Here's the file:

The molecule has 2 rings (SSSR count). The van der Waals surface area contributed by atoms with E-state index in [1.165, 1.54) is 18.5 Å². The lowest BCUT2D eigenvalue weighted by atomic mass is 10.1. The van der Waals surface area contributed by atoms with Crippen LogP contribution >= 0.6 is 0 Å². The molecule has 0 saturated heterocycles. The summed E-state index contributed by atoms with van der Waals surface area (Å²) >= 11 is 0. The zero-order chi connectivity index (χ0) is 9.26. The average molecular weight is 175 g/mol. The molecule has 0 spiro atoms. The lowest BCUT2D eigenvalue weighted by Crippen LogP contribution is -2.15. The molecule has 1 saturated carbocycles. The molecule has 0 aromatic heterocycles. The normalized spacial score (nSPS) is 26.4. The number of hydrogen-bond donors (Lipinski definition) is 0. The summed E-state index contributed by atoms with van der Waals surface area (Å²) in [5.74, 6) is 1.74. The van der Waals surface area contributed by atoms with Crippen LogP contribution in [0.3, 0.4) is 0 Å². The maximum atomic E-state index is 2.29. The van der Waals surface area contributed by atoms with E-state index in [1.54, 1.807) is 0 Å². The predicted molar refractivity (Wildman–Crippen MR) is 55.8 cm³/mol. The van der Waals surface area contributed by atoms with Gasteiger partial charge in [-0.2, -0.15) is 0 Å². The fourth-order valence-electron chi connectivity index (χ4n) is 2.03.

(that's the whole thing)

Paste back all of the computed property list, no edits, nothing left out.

The molecule has 2 rings (SSSR count). The van der Waals surface area contributed by atoms with E-state index in [1.165, 1.54) is 18.5 Å². The lowest BCUT2D eigenvalue weighted by atomic mass is 10.1. The van der Waals surface area contributed by atoms with Crippen LogP contribution >= 0.6 is 0 Å². The molecule has 0 saturated heterocycles. The summed E-state index contributed by atoms with van der Waals surface area (Å²) >= 11 is 0. The zero-order chi connectivity index (χ0) is 9.26. The average molecular weight is 175 g/mol. The molecule has 0 spiro atoms. The lowest BCUT2D eigenvalue weighted by Crippen LogP contribution is -2.15. The molecule has 1 saturated carbocycles. The molecule has 0 aromatic heterocycles. The normalized spacial score (nSPS) is 26.4. The number of hydrogen-bond donors (Lipinski definition) is 0. The summed E-state index contributed by atoms with van der Waals surface area (Å²) in [5.74, 6) is 1.74. The van der Waals surface area contributed by atoms with Crippen LogP contribution in [0.3, 0.4) is 0 Å². The maximum atomic E-state index is 2.29. The van der Waals surface area contributed by atoms with E-state index in [1.54, 1.807) is 0 Å². The predicted molar refractivity (Wildman–Crippen MR) is 55.8 cm³/mol. The van der Waals surface area contributed by atoms with Gasteiger partial charge in [-0.2, -0.15) is 0 Å². The fourth-order valence-electron chi connectivity index (χ4n) is 2.03.